The Bangladesh Cricket Board (BCB) may yesterday have signed a death warrant for cricket in the country. BCB directors voted 20-3 in favour of supporting the draft proposal which will be tabled at the next International Cricket Council (ICC) meeting on 28-29 January, a proposal that will bring about a massive upheaval in Bangladesh cricket.
If the proposal -- brought forward by India, Australia and England -- is adopted, as things stand, Bangladesh will not play Tests for eight years. After eight years of playing four-day cricket against Associate Member nations, if they finish on top of the eight-team ranking field they will play the bottom-ranked team of the top tier in Tests (which they would not have played for eight years) for a chance at a promotion. If India, England and Australia (who according to the proposal cannot be relegated) form the three lowest teams in the top tier, then Bangladesh will have to face the fifth-ranked side.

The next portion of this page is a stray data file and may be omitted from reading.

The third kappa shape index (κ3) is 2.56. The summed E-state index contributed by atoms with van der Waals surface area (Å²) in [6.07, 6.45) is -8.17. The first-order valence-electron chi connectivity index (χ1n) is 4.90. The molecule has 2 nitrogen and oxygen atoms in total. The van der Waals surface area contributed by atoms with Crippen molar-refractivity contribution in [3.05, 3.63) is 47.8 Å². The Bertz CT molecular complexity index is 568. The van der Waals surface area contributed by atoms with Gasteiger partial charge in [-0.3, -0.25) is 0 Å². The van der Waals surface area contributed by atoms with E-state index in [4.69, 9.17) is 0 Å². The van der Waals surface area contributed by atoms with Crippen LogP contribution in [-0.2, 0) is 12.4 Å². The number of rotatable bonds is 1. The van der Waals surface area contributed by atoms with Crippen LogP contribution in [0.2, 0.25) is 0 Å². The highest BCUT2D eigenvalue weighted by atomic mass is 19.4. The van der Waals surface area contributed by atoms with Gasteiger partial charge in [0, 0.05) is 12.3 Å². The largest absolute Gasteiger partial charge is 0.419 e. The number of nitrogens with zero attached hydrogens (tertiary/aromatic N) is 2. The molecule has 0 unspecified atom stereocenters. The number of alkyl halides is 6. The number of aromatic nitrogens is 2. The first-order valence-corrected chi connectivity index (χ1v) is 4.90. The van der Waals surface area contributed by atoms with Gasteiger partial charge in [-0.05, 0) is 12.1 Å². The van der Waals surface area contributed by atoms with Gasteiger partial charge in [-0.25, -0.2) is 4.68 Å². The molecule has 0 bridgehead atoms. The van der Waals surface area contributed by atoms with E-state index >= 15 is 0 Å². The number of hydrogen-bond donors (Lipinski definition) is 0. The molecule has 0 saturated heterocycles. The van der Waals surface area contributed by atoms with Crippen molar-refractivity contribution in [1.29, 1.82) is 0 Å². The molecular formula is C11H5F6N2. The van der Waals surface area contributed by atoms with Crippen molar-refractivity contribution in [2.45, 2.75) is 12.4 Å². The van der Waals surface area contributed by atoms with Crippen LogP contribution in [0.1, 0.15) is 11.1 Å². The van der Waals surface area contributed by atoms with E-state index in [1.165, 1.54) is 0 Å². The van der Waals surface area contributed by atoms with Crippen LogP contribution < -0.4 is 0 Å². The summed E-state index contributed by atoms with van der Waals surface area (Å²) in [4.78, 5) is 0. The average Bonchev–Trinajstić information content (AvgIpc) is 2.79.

The impossibility of the situation is that the progress that Bangladesh have so far made has largely been due to them playing top-ranked opposition. If the proposal is adopted they will be playing against lower-ranked opposition and so scope for improvement outside the top eight will be improbable. The cricket eco-system is a fragile one with the few countries at the top needing to play each other -- with all the different conditions each country offers -- to stay competitive. The proposal will also remove power from the ICC and therefore any semblance of accountability of the top boards. It stands to harm cricket as a whole, but Bangladesh, and Zimbabwe, will be the swiftest and most tragic casualties.
BCB president Nazmul Hassan Papon hinted that when voting in favour of the draft proposal they took the long-term future of the game in account, citing reasons such as appeasing the powerful boards in order to gain future favours. What he and the BCB may have missed, however, is that with this draft proposal there may not be a long-term future for Bangladesh cricket.